War and Conflict


What is the conflict over Chechnya?

Since the 1990s separatist factions have been fighting for the independence of the tiny Russian republic (at just more than 6,000 square miles in area, it is about the size of Hawaii).

Chechnya’s population falls into three main ethnic groups: Chechens (the majority), Ingush, and Russian. The religion of the Chechen and the Ingush peoples is Islam, while the Russian population is mostly Orthodox Christian. After the breakup of the Soviet Union, the region remained with the new Russian Federation as the Chechen-Ingush republic. But dissent grew, and in 1991 a rebel faction led by Dzhokhar Dudayev (1944–1996) took control of the government. Chechnya separated from Ingushetia to form two separate republics in 1992.

In 1994 Russian troops invaded to reclaim the Chechen capital of Grozny, an oil and manufacturing center. By this time two factions existed among the rebels: one was a nationalist movement and the other a fundamentalist Islamic movement. In 1995 the conflict spilled over into neighboring regions, as Chechen militants began a series of terror attacks. In June of that year gunmen seized a hospital in Budyonnovsk, about 90 miles north of the Chechen border, in the Stavropol territory, and held 1,800 people hostage for six days. More than 100 people were killed and hundreds were injured. In 1996 Chechen terrorists seized another hospital, holding 2,000 hostages, this time in neighboring Dagestan; at least 23 people were killed. Russia’s military strikes in Chechnya continued until a cease-fire was negotiated in 1996, by which time dissident leader Dudayev had been killed.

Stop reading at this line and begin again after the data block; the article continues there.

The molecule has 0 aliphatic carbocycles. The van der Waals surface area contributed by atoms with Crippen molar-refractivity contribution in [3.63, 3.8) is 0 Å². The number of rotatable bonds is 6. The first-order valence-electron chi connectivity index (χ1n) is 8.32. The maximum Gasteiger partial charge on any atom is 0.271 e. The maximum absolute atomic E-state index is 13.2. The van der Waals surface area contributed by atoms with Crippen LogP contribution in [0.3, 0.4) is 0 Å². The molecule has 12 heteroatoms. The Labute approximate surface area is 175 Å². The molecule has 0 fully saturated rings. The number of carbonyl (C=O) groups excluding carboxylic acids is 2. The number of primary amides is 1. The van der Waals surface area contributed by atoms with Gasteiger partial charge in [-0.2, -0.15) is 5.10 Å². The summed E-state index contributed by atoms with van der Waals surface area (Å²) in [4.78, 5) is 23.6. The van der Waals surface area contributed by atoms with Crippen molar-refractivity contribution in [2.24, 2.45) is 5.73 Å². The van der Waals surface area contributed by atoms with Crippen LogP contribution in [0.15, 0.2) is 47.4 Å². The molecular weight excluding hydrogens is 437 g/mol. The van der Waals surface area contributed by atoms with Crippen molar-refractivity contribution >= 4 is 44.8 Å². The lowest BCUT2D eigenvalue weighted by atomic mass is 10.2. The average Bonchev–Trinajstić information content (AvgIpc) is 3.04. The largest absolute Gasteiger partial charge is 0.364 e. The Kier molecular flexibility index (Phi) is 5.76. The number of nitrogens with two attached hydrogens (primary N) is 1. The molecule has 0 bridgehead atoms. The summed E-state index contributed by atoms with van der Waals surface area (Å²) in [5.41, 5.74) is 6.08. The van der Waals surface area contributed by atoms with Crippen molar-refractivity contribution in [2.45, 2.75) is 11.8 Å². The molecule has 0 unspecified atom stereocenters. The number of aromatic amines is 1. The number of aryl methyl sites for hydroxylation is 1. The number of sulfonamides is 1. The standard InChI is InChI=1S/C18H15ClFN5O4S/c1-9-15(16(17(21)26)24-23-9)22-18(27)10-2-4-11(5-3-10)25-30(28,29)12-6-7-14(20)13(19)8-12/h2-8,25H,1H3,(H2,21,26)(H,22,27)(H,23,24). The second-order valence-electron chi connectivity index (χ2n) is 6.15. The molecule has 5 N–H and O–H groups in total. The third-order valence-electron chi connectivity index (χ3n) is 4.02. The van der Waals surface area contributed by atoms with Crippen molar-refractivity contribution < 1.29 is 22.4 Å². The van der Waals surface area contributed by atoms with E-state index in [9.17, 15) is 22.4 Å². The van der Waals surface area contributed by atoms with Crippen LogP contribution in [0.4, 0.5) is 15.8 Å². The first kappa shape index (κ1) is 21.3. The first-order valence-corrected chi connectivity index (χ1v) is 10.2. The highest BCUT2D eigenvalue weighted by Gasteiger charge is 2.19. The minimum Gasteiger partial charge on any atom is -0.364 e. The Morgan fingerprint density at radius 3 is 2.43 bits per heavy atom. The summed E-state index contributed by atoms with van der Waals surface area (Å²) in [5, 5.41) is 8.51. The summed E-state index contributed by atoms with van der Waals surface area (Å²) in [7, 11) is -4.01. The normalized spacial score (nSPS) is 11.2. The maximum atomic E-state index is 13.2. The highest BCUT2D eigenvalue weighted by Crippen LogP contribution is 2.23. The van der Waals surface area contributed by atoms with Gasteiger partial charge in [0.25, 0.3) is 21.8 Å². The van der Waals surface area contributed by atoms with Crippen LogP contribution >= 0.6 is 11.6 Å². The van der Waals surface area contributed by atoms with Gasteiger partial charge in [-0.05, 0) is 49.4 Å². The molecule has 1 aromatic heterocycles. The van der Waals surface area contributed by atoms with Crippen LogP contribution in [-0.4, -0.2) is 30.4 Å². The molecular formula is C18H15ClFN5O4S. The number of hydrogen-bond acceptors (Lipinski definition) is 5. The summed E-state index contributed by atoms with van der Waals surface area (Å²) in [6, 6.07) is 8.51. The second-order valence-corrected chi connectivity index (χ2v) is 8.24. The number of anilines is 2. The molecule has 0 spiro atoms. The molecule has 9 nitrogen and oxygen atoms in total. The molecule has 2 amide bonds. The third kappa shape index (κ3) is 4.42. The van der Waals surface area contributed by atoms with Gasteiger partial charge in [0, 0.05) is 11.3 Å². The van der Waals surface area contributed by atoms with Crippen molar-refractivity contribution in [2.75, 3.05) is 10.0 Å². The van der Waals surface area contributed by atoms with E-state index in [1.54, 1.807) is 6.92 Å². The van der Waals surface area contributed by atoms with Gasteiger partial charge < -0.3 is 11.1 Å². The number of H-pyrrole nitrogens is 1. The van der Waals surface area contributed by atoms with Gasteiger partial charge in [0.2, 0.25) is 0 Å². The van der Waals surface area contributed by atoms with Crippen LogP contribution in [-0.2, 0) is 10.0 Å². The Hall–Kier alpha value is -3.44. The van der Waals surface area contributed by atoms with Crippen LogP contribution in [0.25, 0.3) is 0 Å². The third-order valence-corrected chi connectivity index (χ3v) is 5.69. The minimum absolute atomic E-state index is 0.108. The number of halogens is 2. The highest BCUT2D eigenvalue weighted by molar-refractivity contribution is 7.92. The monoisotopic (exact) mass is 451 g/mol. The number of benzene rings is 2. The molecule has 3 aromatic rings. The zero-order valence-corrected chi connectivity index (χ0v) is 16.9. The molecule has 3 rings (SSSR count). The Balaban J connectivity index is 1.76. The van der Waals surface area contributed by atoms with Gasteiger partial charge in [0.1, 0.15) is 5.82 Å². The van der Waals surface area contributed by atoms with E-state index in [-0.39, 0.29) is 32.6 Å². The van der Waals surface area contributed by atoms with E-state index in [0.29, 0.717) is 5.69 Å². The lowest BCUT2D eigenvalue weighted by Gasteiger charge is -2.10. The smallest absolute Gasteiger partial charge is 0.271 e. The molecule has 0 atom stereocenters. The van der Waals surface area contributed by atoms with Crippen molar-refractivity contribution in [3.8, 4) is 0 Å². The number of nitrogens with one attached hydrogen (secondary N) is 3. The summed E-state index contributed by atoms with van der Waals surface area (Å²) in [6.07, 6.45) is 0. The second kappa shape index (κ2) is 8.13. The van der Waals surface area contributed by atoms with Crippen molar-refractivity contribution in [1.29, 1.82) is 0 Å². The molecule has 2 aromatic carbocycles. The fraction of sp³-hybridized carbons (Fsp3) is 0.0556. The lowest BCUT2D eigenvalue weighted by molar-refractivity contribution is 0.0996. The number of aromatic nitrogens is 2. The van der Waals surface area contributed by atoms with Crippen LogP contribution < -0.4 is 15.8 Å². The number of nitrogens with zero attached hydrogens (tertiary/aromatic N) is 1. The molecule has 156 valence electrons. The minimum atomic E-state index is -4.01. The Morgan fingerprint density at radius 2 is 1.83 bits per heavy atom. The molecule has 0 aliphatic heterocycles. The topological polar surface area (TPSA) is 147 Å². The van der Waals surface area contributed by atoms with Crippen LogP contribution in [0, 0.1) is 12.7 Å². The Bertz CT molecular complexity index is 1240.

Even after a peace treaty was signed in 1997, ending the First Chechen War, the status of Russia’s “breakaway republic” remained unclear. In 1999 the battle over Chechnya’s status was taken straight to the Russian capital of Moscow, where five bombings in four weeks claimed 300 lives; Islamic militants in Chechnya were blamed. The Kremlin responded with force, leveling Grozny by early 2000 and displacing a quarter of a million people from their homes. A pro-Moscow administration was put into place.

Violence related to the Chechen conflict continued throughout Russia. Suicide bombings alone claimed more than 260 lives between 2002 and 2004. There were large-scale assaults as well: In October 2002 Chechen militants took more than 700 people hostage at a Moscow theater; after a two-day standoff, Russian Special Forces stormed the building, killing 41 Chechen fighters and 129 hostages. In August 2004 two airliners crashed within minutes of each other after taking off from the same airport; 90 people died in the crashes, which Russian president Vladimir Putin (1952-) labeled terrorism. And on September 1, 2004, 32 armed militants seized an elementary school in Beslan, North Ossetia, a region bordering Chechnya. The terrorists held some 1,200 hostages for 48 hours, at which time Russian forces stormed the building; 335 people died, most of them children. Leaders of the Chechen nationalist movement distanced themselves from the terrorist acts, the responsibility for which were claimed by a militant Chechen Muslim group.

Chechnya continued to be unstable, with Putin resolved to a hard-line approach to the breakaway republic. In elections held in March 2003, voters reportedly approved a new constitution that declared Chechnya to be part of Russia. But critics found the election results irregular, with almost 96 percent of voters expressing support for the referendum. Months later, pro-Moscow leadership was elected in the person of Deputy Prime Minister Ramzan Kadyrov; critics called it a puppet regime.

In March 2005 Chechen nationalist leader Aslan Maskhadov (1951–2005) was killed in a Russian assault. His death was seen as a victory for Moscow; Maskhadov, who had briefly been president (1997–1999) of an independent Chechnya, was generally viewed as a moderate who believed an honest dialogue between the two sides could bring an end to the decade-long conflict.


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